China’s campaign for cleaner air has come at a high cost for a city in an eastern province.
On Feb. 25, inspectors from China’s environmental protection ministry visited Zhang Shuping, the acting mayor of Linyi City, Shandong Province, for a chat about his city’s environmental problems, according to state-funded news site Peng Pai.
The inspectors were undoubtedly in Linyi to enforce China’s “war against pollution”—last April, China’s faux legislature passed stringent environmental law amendments, which came into effect this January.
The methods employed have been classically Leninist and campaign-like, the style often adopted by the Chinese Communist Party: top-down orders to be followed to the letter, regardless of the inefficiencies or other consequences created.
Three days after Zhang’s meeting with the inspectors, he made 412 businesses adhere to a limited production schedule, and ordered the closure of 57 mainly coal, steel, and glass firms. The following day, on March 1, Zhang literally pulled the plug on the 57 companies—a glass panes plant lost its electricity supply with about 2,000 metric tons of molten glass and tin still in the furnace.
Manufacturing equipment was the first victim of acting mayor Zhang’s enforcement of environmental regulations.
“If we resume production, we need to blast off the cooled, solid tin and glass waste, a process which will take four to five months. And the furnace is almost ruined,” a worker from the glass panes plant told Peng Pai.
A coal plant boss also told the Chinese news site that his company’s furnace was permanently damaged by the abrupt power outage, and estimated losses of at least 10 million yuan ($1.6 million).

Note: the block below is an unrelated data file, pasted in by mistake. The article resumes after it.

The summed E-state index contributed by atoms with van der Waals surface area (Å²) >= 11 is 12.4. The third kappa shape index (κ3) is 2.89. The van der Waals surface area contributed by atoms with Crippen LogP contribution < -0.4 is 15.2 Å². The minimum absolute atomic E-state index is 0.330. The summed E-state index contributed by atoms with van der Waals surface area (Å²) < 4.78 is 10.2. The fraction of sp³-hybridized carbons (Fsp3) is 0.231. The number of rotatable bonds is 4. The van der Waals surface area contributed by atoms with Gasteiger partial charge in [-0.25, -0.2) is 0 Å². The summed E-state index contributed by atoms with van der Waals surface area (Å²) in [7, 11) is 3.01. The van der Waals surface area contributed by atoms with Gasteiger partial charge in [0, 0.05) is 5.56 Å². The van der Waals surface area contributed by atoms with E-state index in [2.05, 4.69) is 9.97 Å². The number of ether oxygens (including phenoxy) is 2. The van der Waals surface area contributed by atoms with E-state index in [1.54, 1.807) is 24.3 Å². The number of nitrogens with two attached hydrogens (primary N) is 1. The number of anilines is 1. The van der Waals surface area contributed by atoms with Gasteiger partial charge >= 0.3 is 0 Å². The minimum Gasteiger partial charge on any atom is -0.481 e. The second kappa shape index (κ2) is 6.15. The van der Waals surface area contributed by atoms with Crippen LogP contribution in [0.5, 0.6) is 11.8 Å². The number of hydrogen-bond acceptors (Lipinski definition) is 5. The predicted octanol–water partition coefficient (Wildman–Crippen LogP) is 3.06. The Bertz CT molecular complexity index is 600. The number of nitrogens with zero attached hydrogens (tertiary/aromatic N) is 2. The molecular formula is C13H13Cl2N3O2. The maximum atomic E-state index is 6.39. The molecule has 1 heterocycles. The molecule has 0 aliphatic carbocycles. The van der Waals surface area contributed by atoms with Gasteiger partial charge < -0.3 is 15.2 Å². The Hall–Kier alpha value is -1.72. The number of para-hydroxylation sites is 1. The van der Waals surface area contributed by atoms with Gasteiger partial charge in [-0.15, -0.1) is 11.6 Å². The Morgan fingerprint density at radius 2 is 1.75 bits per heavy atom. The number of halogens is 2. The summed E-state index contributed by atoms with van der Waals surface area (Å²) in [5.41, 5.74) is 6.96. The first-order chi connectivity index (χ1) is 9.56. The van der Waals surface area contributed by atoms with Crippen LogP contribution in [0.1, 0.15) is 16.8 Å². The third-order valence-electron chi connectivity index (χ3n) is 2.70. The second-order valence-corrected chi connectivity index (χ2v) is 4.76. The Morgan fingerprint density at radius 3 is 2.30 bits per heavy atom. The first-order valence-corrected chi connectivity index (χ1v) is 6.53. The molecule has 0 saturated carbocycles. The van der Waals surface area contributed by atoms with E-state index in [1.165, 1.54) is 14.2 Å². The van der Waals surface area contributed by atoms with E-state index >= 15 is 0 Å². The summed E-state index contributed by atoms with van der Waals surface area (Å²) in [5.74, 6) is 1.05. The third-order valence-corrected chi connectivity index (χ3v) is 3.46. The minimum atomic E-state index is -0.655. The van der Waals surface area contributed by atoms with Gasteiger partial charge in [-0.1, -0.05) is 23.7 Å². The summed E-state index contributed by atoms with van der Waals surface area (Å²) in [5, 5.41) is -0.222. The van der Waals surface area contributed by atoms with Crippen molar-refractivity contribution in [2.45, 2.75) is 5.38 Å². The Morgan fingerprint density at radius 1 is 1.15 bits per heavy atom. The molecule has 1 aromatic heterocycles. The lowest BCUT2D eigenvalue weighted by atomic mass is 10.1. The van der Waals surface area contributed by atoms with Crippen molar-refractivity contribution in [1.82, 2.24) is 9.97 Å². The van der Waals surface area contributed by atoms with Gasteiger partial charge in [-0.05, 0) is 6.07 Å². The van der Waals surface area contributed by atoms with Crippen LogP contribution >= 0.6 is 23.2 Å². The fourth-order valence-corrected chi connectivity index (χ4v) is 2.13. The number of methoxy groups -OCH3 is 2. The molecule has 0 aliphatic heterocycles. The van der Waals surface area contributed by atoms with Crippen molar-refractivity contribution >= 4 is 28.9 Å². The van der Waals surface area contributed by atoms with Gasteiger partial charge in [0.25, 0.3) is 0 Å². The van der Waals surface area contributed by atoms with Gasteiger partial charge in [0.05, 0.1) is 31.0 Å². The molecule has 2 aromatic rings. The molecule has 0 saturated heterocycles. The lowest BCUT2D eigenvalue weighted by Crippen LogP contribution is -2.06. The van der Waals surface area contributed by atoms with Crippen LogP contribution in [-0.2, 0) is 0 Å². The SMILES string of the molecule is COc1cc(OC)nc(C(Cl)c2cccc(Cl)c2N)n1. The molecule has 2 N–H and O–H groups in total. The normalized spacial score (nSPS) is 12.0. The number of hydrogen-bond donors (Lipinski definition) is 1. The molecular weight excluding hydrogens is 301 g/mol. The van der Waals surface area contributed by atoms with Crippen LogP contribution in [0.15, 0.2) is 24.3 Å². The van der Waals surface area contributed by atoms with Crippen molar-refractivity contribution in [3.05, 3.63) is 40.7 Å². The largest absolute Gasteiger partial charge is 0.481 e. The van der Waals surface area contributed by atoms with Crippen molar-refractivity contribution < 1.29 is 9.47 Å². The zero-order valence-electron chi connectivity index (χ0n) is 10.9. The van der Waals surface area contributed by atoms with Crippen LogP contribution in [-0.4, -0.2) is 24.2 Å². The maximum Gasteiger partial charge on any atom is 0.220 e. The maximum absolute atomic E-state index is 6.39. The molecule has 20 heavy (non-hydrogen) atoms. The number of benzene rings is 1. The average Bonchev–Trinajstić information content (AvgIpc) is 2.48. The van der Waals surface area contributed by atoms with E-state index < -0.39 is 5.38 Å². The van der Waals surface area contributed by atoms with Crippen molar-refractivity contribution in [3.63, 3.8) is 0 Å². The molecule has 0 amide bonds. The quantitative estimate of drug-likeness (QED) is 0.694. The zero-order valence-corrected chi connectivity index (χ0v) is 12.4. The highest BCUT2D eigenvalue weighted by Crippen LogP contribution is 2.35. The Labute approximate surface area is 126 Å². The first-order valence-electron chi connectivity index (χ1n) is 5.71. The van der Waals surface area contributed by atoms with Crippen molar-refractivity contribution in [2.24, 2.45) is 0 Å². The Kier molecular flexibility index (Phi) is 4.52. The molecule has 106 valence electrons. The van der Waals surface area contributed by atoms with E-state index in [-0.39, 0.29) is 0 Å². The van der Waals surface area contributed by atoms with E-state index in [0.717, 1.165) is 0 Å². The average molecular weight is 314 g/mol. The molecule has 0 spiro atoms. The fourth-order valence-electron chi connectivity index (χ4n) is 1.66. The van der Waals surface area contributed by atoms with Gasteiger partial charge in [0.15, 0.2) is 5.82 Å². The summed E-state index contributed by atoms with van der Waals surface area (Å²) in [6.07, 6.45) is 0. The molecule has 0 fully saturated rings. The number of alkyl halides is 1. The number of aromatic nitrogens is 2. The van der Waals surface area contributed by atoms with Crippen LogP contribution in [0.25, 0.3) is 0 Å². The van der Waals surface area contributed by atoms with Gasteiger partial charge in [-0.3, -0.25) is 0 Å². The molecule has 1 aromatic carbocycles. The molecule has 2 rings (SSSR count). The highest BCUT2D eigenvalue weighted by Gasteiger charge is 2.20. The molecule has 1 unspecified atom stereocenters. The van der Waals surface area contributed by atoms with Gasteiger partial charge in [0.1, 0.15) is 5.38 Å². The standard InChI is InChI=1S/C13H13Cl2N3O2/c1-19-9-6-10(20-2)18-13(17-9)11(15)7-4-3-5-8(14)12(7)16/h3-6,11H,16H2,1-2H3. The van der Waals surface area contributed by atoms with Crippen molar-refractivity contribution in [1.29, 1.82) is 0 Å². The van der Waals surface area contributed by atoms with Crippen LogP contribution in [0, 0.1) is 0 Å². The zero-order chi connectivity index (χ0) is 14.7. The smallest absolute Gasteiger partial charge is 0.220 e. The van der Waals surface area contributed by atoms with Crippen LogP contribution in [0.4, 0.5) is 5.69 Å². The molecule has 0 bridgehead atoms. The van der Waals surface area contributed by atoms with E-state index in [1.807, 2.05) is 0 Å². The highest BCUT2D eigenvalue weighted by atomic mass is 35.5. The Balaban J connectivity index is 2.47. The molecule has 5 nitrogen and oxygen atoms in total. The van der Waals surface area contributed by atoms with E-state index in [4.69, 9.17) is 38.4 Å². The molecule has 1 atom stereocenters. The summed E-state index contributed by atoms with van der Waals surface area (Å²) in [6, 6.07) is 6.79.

Workers were next to go. About 60,000 people suddenly found themselves unemployed, and including their families, at least 150,000 Linyi residents were estimated to be affected by the layoffs, according to a local government worker.
With increased unemployment came increased crime rates. Linyi police said there were at least 10 robberies a day, according to Peng Pai.
The company closures also sowed the seeds of a potential financial crisis.
Linyi City has 300 billion yuan ($48.3 billion) in loans, a third of which were held by the 57 firms, according to figures from the local banking sector. Worse, 36 of the 57 firms are part of a vertical supply chain, one which services Huasheng Jiangguan Group, the city’s largest listed company.
The local government’s investment platform did give Jiangguan 70 million yuan ($11.2 million) in June to help the private firm finance the interest on its loans. Still, should the shuttered businesses later default on their loans, a debt crisis would ensue.
The affected companies also made up 40 percent of the city’s total industrial tax revenue; last year, the taxes collected from the financial industry amounted to 26 billion yuan ($4.2 billion).
Zhang Shuping’s move destroyed factory equipment, affected the livelihood of tens of thousands, and brought a city to the cusp of financial meltdown.
In return, Linyi did get less smoggy. From January to May, Linyi’s level of PM2.5—tiny particles that pose a health hazard—fell 24.3 percent. In comparison, Beijing’s PM2.5 readings dropped 20 percent from January to April.
It is unclear why Zhang would push through the draconian environmental protection measures in his city, but it makes sense in light of environment minister Chen Jining’s recent pollution report.
On June 29, Chen announced to the Standing Committee of the National People’s Congress that over 8,400 people were detained for flouting environmental laws in 2014. More than 3,000 companies, about the same number of small factories, and 3,700 construction sites were shuttered.
If Zhang hadn’t carried out the heavy-handed crackdown, he himself may have been punished, according to overtures made by the authorities. “The city is a microcosm of all cities that sacrifice the environment in the process of economic transition, and has to pay its historical debts to the environment now,” the environment ministry wrote on WeChat, a popular Chinese messaging app, in response to the Peng Pai exposé.